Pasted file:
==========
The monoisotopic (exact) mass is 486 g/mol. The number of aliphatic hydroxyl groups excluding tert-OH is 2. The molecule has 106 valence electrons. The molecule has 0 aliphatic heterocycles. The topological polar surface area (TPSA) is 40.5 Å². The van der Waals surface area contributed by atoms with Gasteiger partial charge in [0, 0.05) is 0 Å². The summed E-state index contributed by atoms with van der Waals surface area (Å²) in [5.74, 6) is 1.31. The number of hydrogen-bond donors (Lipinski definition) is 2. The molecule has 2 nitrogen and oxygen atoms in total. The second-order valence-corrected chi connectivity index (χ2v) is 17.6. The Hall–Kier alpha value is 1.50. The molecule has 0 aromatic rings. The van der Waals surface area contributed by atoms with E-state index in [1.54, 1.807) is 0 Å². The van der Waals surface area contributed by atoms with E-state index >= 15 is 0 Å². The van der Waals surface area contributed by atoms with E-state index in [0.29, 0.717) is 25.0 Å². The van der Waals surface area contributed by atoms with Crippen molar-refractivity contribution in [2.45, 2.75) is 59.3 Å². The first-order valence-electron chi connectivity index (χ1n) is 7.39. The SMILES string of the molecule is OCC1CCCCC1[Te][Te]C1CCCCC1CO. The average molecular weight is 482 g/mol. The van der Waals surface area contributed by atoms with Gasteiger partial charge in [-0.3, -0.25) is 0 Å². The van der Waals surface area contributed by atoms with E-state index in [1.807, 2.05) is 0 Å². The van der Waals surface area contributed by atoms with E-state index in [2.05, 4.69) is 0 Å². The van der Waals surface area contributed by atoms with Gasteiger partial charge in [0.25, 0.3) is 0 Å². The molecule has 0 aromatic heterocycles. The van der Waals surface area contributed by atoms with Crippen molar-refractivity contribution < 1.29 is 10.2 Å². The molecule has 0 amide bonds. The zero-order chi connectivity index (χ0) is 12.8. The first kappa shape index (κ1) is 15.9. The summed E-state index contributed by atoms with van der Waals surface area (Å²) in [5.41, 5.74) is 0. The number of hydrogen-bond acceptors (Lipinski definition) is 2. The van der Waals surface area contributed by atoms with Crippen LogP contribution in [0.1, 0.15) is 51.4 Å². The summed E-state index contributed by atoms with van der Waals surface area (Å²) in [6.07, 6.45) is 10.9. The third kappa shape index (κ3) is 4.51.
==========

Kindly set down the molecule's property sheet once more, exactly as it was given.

The monoisotopic (exact) mass is 486 g/mol. The number of aliphatic hydroxyl groups excluding tert-OH is 2. The molecule has 106 valence electrons. The molecule has 0 aliphatic heterocycles. The topological polar surface area (TPSA) is 40.5 Å². The van der Waals surface area contributed by atoms with Gasteiger partial charge in [0, 0.05) is 0 Å². The summed E-state index contributed by atoms with van der Waals surface area (Å²) in [5.74, 6) is 1.31. The number of hydrogen-bond donors (Lipinski definition) is 2. The molecule has 2 nitrogen and oxygen atoms in total. The second-order valence-corrected chi connectivity index (χ2v) is 17.6. The Hall–Kier alpha value is 1.50. The molecule has 0 aromatic rings. The van der Waals surface area contributed by atoms with E-state index in [1.54, 1.807) is 0 Å². The van der Waals surface area contributed by atoms with E-state index >= 15 is 0 Å². The van der Waals surface area contributed by atoms with E-state index in [0.29, 0.717) is 25.0 Å². The van der Waals surface area contributed by atoms with Crippen molar-refractivity contribution in [2.45, 2.75) is 59.3 Å². The first-order valence-electron chi connectivity index (χ1n) is 7.39. The SMILES string of the molecule is OCC1CCCCC1[Te][Te]C1CCCCC1CO. The average molecular weight is 482 g/mol. The van der Waals surface area contributed by atoms with Gasteiger partial charge in [-0.3, -0.25) is 0 Å². The van der Waals surface area contributed by atoms with E-state index in [1.807, 2.05) is 0 Å². The van der Waals surface area contributed by atoms with E-state index in [2.05, 4.69) is 0 Å². The van der Waals surface area contributed by atoms with Gasteiger partial charge in [0.25, 0.3) is 0 Å². The molecule has 0 aromatic heterocycles. The van der Waals surface area contributed by atoms with Crippen molar-refractivity contribution < 1.29 is 10.2 Å². The molecule has 0 amide bonds. The zero-order chi connectivity index (χ0) is 12.8. The first kappa shape index (κ1) is 15.9. The summed E-state index contributed by atoms with van der Waals surface area (Å²) in [5.41, 5.74) is 0. The number of hydrogen-bond acceptors (Lipinski definition) is 2. The van der Waals surface area contributed by atoms with Crippen LogP contribution in [0.1, 0.15) is 51.4 Å². The summed E-state index contributed by atoms with van der Waals surface area (Å²) in [6.07, 6.45) is 10.9. The third kappa shape index (κ3) is 4.51.